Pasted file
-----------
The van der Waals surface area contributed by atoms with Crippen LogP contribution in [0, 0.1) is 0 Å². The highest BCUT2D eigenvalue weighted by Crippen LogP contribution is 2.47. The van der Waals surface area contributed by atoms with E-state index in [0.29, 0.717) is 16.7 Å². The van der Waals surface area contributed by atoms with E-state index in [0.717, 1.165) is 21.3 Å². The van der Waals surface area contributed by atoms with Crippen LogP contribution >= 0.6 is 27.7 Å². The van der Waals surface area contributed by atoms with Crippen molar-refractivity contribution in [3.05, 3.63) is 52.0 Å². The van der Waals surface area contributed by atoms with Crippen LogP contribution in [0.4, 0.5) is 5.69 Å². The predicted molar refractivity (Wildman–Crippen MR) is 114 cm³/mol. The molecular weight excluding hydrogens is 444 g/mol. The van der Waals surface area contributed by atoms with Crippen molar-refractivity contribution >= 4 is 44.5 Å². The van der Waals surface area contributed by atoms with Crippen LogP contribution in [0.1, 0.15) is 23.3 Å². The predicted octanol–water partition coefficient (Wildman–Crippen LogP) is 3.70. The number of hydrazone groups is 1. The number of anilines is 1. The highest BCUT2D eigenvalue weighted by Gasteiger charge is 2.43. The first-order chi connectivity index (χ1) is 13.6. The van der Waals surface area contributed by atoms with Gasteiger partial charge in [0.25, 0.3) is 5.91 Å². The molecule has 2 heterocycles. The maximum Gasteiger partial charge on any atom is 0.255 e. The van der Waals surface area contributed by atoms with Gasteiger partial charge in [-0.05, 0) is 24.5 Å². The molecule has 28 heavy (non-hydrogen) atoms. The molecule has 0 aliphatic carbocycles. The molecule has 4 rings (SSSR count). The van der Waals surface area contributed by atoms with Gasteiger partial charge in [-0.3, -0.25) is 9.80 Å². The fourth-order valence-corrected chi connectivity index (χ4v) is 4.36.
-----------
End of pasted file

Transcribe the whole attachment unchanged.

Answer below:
The van der Waals surface area contributed by atoms with Crippen LogP contribution in [0, 0.1) is 0 Å². The highest BCUT2D eigenvalue weighted by Crippen LogP contribution is 2.47. The van der Waals surface area contributed by atoms with E-state index in [0.29, 0.717) is 16.7 Å². The van der Waals surface area contributed by atoms with E-state index in [0.717, 1.165) is 21.3 Å². The van der Waals surface area contributed by atoms with Crippen LogP contribution >= 0.6 is 27.7 Å². The van der Waals surface area contributed by atoms with Crippen molar-refractivity contribution in [3.05, 3.63) is 52.0 Å². The van der Waals surface area contributed by atoms with Crippen LogP contribution in [0.4, 0.5) is 5.69 Å². The predicted molar refractivity (Wildman–Crippen MR) is 114 cm³/mol. The molecular weight excluding hydrogens is 444 g/mol. The van der Waals surface area contributed by atoms with Crippen molar-refractivity contribution >= 4 is 44.5 Å². The van der Waals surface area contributed by atoms with Crippen LogP contribution in [0.1, 0.15) is 23.3 Å². The predicted octanol–water partition coefficient (Wildman–Crippen LogP) is 3.70. The number of hydrazone groups is 1. The number of anilines is 1. The highest BCUT2D eigenvalue weighted by Gasteiger charge is 2.43. The first-order chi connectivity index (χ1) is 13.6. The van der Waals surface area contributed by atoms with Gasteiger partial charge in [0.25, 0.3) is 5.91 Å². The molecule has 2 heterocycles. The maximum Gasteiger partial charge on any atom is 0.255 e. The van der Waals surface area contributed by atoms with Gasteiger partial charge in [-0.05, 0) is 24.5 Å². The molecule has 28 heavy (non-hydrogen) atoms. The molecule has 0 aliphatic carbocycles. The molecule has 4 rings (SSSR count). The van der Waals surface area contributed by atoms with Gasteiger partial charge in [-0.3, -0.25) is 9.80 Å². The fourth-order valence-corrected chi connectivity index (χ4v) is 4.36.